What my dad remembers is being given candies and sticks of the (then unknown in Britain) chewing gum!

Rusya Tarihi (History of Russia) - Akdes Nimet Kurat (originally published in Turkish)
Ezilenler (Humiliated and Insulted) - Feodor Dostoyevski (or Fyodor Dostoyevsky) (I got the Turkish version.)
The Wonderful Wizard of Oz - L. Frank Baum (read on Lingq, loved it. After my god damned exams I want to read the articles and views on the novel.)
Satranç (The Royal Game or originally Schachnovell) - Stefan Zweig (I read the book at a sitting.)

These are the boks that I read and loved in the last three months. I had no time to read book for the first nine months of the year.

I thought you said you enlisted in the Navy?

Akdes Nimet Kurat had an interesting life.

Indeed he had.

But how do you know about his life? I could not find even a sentence in English about his life.

So glad you asked!

With much help from Lingq I read the Russian novel “Лавр” by Eugene Vodolazkin (Евгений Водолазкин). It is has been translated to English under the title “Laurus” if interested.

I like historical fiction; this story takes place during times of plague in the 1400s in western Russia, and the life of the main character evinces a special medieval Orthodox spirituality. I found it a really amazing and enjoyable book, notwithstanding that I had to struggle through scattered small passages in archaic language that utterly befuddled the online dictionaries that I used. (Many thanks to @evgueny40, @Ress, @Bautov, and any other Russophone Lingqers who helped me through those!) In addition to the story, I enjoyed the language in the book, though, judging from the translator’s notes that I read, there is much more there to be enjoyed by a native Russian speaker than I would be able to appreciate.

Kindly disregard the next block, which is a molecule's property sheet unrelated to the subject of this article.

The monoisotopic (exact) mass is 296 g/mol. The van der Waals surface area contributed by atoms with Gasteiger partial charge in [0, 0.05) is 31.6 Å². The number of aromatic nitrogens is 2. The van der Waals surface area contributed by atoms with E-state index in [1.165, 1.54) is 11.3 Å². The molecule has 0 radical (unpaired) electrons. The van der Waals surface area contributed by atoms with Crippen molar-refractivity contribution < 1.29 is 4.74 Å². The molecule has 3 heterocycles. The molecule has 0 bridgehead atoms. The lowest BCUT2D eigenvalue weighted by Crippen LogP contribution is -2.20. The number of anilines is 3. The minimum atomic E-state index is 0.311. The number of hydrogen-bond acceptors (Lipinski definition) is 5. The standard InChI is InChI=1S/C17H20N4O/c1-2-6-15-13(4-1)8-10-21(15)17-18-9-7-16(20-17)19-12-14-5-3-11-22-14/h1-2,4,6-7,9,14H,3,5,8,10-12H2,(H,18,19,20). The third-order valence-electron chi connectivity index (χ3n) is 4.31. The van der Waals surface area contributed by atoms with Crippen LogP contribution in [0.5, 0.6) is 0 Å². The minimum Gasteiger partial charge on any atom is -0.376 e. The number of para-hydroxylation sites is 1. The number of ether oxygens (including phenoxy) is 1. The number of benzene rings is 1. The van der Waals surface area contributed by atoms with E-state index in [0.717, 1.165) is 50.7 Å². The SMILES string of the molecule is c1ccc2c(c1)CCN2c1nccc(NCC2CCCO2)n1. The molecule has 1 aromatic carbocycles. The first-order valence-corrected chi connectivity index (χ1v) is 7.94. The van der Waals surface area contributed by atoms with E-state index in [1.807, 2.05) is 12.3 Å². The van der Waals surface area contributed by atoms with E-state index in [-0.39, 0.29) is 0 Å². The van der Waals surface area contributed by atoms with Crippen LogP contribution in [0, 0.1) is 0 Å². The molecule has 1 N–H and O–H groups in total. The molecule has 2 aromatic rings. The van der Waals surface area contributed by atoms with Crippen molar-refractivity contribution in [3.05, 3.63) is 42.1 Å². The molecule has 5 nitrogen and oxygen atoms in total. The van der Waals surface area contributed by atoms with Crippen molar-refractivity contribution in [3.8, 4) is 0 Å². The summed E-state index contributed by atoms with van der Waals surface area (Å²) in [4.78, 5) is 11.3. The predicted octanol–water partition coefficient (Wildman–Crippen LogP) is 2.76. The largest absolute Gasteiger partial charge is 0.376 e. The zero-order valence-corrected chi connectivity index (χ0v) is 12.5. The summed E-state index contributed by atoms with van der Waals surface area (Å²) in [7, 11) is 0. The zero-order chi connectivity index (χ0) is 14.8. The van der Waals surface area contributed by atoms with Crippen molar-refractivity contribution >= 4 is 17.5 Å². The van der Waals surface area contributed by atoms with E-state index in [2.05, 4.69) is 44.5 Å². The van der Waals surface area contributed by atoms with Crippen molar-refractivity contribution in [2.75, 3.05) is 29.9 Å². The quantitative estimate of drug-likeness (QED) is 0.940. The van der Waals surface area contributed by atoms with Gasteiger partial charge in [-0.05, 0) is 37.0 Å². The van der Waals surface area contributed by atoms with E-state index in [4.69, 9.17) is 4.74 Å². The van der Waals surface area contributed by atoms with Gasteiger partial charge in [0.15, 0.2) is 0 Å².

Some reviews of the translation (which I did not employ!) are here:

I recently finished a second novel in Russian by Vodolazkin, “Aviator” (Авиатор). It was fairly engaging, but I was not at all satisfied with its ending. (One reviewer of “Laurus”, on the other hand, claimed it has the most perfect ending of any novel.)

Ambrose is an excellent writer! I’ve enjoyed several of his books on historical subjects.

I cheated. I google translated the Turkish Wikipedia :slight_smile: and I know a little bit about Russian/ Soviet history. Hopefully I live long enough to learn some Turkish because I would like to learn more about him and his work.

Wow I just google translated from Turkish to English, it works pretty well.

Change of plans. I found a better deal. Navy has better technology, but didn’t offer me an officer position, but a good enlisted one. I chose the officer route. Better pay, benefits, and treatment.

I need to get reading enjoyable material again. After being in the academic atmosphere, my reading was pretty much Quantum Chemistry textbooks. :frowning:

Reminds me, are you excited as I am to see the upcoming movie Dunkirk?

Do you know any advanced beginner novels in Russian? I guess maybe something geared for a younger reader like in junior high?